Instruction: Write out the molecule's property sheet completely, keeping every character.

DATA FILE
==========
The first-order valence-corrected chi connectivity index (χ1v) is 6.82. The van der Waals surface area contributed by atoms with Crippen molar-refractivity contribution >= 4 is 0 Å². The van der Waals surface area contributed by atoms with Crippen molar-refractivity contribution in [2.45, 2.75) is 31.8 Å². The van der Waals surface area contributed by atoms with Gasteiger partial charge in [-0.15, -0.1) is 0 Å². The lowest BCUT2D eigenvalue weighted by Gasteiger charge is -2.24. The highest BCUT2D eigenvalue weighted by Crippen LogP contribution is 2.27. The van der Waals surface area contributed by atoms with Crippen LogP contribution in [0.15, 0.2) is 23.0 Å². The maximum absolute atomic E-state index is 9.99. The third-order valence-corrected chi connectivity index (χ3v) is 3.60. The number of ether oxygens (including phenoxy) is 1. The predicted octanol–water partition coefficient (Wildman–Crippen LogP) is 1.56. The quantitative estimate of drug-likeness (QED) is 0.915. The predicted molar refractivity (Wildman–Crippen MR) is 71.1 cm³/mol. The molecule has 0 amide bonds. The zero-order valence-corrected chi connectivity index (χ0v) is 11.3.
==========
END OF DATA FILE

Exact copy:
The first-order valence-corrected chi connectivity index (χ1v) is 6.82. The van der Waals surface area contributed by atoms with Crippen molar-refractivity contribution >= 4 is 0 Å². The van der Waals surface area contributed by atoms with Crippen molar-refractivity contribution in [2.45, 2.75) is 31.8 Å². The van der Waals surface area contributed by atoms with Gasteiger partial charge in [-0.15, -0.1) is 0 Å². The lowest BCUT2D eigenvalue weighted by Gasteiger charge is -2.24. The highest BCUT2D eigenvalue weighted by Crippen LogP contribution is 2.27. The van der Waals surface area contributed by atoms with Crippen LogP contribution in [0.15, 0.2) is 23.0 Å². The maximum absolute atomic E-state index is 9.99. The third-order valence-corrected chi connectivity index (χ3v) is 3.60. The number of ether oxygens (including phenoxy) is 1. The predicted octanol–water partition coefficient (Wildman–Crippen LogP) is 1.56. The quantitative estimate of drug-likeness (QED) is 0.915. The predicted molar refractivity (Wildman–Crippen MR) is 71.1 cm³/mol. The molecule has 0 amide bonds. The zero-order valence-corrected chi connectivity index (χ0v) is 11.3.